Comparing oil sands waste to yogurt is allowed in Canada

Ben Geman
The Hill's Energy & Environment blog
Date published: 
Tue, 2010-11-30

An unusual proxy battle in the green movement’s wider effort to slow Canadian oil sands development is over — and the industry won, more or less.

“The Alberta oil patch has avoided potential embarrassment after Advertising Standards Canada ruled that an advertisement that compared toxic oil sands effluent to yogurt did not mislead viewers,” The Globe and Mail reported on its website Tuesday.

“The Sierra Club of Canada had complained that the ad was a ‘greenwashing’ attempt to untruthfully make the oil sands sound environmentally benign. The ad featured a Suncor Energy Inc. ... employee named Shelley Powell, who in a spot about tailings — a key issue confronting the oil sands — said they are ‘essentially like yogurt,’” the piece adds.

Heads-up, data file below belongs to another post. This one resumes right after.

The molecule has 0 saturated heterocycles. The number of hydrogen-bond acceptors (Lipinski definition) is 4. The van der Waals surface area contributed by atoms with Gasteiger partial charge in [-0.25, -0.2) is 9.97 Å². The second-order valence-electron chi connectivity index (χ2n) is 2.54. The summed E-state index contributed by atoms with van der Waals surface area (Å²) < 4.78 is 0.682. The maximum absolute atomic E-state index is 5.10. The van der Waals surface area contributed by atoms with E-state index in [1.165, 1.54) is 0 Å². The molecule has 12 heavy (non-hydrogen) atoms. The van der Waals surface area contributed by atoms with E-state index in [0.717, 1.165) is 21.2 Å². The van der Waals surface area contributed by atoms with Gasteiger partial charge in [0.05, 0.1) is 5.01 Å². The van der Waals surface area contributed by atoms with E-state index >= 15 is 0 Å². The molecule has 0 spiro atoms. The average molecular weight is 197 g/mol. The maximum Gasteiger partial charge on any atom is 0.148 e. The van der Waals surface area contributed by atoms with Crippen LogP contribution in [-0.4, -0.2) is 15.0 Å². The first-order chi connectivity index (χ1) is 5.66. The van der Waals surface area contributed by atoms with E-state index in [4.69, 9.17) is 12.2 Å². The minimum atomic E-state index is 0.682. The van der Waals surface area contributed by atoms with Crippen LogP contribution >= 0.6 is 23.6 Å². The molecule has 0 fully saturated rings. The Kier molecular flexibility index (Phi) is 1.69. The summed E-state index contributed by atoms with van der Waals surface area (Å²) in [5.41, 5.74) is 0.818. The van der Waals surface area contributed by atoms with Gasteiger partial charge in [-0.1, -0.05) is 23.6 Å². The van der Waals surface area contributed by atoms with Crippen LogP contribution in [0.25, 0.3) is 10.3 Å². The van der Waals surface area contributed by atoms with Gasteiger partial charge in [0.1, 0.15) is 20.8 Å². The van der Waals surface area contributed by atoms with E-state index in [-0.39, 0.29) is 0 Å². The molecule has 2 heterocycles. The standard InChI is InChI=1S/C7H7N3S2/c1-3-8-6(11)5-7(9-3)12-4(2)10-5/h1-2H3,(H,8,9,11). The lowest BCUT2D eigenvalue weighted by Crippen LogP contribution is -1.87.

The Globe and Mail piece notes that the industry group “said the French version more clearly communicates that ‘yogurt’ is meant solely as a consistency comparison. The industry plans to begin re-airing the English version, minus the yogurt reference, soon.”

Sierra Club Canada, meanwhile, thinks the industry trade group should focus its efforts elsewhere. “Rather than spend so many resources trying to convince the public that everything is A-ok, CAPP should agree to a moratorium on new developments,” said Sheila Muxlow, director with the Sierra Club Canada Prairie Chapter, in a prepared statement Tuesday.



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